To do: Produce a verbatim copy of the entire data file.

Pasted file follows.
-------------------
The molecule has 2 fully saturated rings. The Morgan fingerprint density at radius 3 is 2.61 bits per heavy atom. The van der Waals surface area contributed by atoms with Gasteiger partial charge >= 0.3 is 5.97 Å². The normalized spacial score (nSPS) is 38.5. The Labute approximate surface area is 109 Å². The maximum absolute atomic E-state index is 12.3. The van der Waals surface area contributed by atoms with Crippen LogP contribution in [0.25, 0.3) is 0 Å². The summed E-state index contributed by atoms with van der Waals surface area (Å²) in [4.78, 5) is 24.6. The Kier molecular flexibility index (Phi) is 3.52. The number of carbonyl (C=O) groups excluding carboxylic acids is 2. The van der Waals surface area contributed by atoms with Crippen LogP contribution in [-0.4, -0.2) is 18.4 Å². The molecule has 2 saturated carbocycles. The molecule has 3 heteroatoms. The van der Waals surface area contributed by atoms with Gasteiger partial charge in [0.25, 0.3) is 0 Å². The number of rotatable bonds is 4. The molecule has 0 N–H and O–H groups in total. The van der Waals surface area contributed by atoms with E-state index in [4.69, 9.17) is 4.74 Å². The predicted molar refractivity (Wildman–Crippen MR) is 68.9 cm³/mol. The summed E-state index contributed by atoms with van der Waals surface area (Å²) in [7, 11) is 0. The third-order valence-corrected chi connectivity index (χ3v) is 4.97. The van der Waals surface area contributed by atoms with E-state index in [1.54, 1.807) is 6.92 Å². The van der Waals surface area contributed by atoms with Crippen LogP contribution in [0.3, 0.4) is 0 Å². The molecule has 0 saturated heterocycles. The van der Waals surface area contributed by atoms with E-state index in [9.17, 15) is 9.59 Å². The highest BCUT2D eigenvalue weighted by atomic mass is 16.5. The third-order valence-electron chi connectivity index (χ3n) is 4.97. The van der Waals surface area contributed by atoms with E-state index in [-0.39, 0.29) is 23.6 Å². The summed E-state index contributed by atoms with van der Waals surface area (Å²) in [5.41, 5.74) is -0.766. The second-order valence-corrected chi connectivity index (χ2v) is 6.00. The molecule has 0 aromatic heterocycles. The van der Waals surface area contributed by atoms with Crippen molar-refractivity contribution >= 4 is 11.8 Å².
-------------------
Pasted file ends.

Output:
The molecule has 2 fully saturated rings. The Morgan fingerprint density at radius 3 is 2.61 bits per heavy atom. The van der Waals surface area contributed by atoms with Gasteiger partial charge >= 0.3 is 5.97 Å². The normalized spacial score (nSPS) is 38.5. The Labute approximate surface area is 109 Å². The maximum absolute atomic E-state index is 12.3. The van der Waals surface area contributed by atoms with Crippen LogP contribution in [0.25, 0.3) is 0 Å². The summed E-state index contributed by atoms with van der Waals surface area (Å²) in [4.78, 5) is 24.6. The Kier molecular flexibility index (Phi) is 3.52. The number of carbonyl (C=O) groups excluding carboxylic acids is 2. The van der Waals surface area contributed by atoms with Crippen LogP contribution in [-0.4, -0.2) is 18.4 Å². The molecule has 2 saturated carbocycles. The molecule has 3 heteroatoms. The van der Waals surface area contributed by atoms with Gasteiger partial charge in [0.25, 0.3) is 0 Å². The number of rotatable bonds is 4. The molecule has 0 N–H and O–H groups in total. The van der Waals surface area contributed by atoms with E-state index in [4.69, 9.17) is 4.74 Å². The predicted molar refractivity (Wildman–Crippen MR) is 68.9 cm³/mol. The summed E-state index contributed by atoms with van der Waals surface area (Å²) in [7, 11) is 0. The third-order valence-corrected chi connectivity index (χ3v) is 4.97. The van der Waals surface area contributed by atoms with E-state index in [1.54, 1.807) is 6.92 Å². The van der Waals surface area contributed by atoms with Crippen LogP contribution in [0.3, 0.4) is 0 Å². The molecule has 0 saturated heterocycles. The van der Waals surface area contributed by atoms with E-state index in [9.17, 15) is 9.59 Å². The highest BCUT2D eigenvalue weighted by atomic mass is 16.5. The third-order valence-electron chi connectivity index (χ3n) is 4.97. The van der Waals surface area contributed by atoms with E-state index in [-0.39, 0.29) is 23.6 Å². The summed E-state index contributed by atoms with van der Waals surface area (Å²) in [5.41, 5.74) is -0.766. The second-order valence-corrected chi connectivity index (χ2v) is 6.00. The molecule has 0 aromatic heterocycles. The van der Waals surface area contributed by atoms with Crippen molar-refractivity contribution >= 4 is 11.8 Å².